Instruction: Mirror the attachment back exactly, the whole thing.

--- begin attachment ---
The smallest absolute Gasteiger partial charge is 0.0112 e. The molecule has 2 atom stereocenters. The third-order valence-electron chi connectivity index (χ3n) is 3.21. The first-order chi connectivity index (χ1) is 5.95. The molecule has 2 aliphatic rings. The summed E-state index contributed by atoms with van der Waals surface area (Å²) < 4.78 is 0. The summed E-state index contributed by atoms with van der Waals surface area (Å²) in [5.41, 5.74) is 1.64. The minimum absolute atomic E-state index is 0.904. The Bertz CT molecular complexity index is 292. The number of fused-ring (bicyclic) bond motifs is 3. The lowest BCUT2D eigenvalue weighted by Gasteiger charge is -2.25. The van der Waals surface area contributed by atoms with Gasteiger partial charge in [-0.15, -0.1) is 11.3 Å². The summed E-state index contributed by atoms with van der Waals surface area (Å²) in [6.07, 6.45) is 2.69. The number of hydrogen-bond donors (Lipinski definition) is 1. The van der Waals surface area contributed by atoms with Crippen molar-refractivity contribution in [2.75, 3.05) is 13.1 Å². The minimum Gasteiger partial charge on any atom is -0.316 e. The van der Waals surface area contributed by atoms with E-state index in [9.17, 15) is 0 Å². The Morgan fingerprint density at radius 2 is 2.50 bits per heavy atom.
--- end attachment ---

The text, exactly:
The smallest absolute Gasteiger partial charge is 0.0112 e. The molecule has 2 atom stereocenters. The third-order valence-electron chi connectivity index (χ3n) is 3.21. The first-order chi connectivity index (χ1) is 5.95. The molecule has 2 aliphatic rings. The summed E-state index contributed by atoms with van der Waals surface area (Å²) < 4.78 is 0. The summed E-state index contributed by atoms with van der Waals surface area (Å²) in [5.41, 5.74) is 1.64. The minimum absolute atomic E-state index is 0.904. The Bertz CT molecular complexity index is 292. The number of fused-ring (bicyclic) bond motifs is 3. The lowest BCUT2D eigenvalue weighted by Gasteiger charge is -2.25. The van der Waals surface area contributed by atoms with Gasteiger partial charge in [-0.15, -0.1) is 11.3 Å². The summed E-state index contributed by atoms with van der Waals surface area (Å²) in [6.07, 6.45) is 2.69. The number of hydrogen-bond donors (Lipinski definition) is 1. The van der Waals surface area contributed by atoms with Crippen molar-refractivity contribution in [2.75, 3.05) is 13.1 Å². The minimum Gasteiger partial charge on any atom is -0.316 e. The van der Waals surface area contributed by atoms with E-state index in [9.17, 15) is 0 Å². The Morgan fingerprint density at radius 2 is 2.50 bits per heavy atom.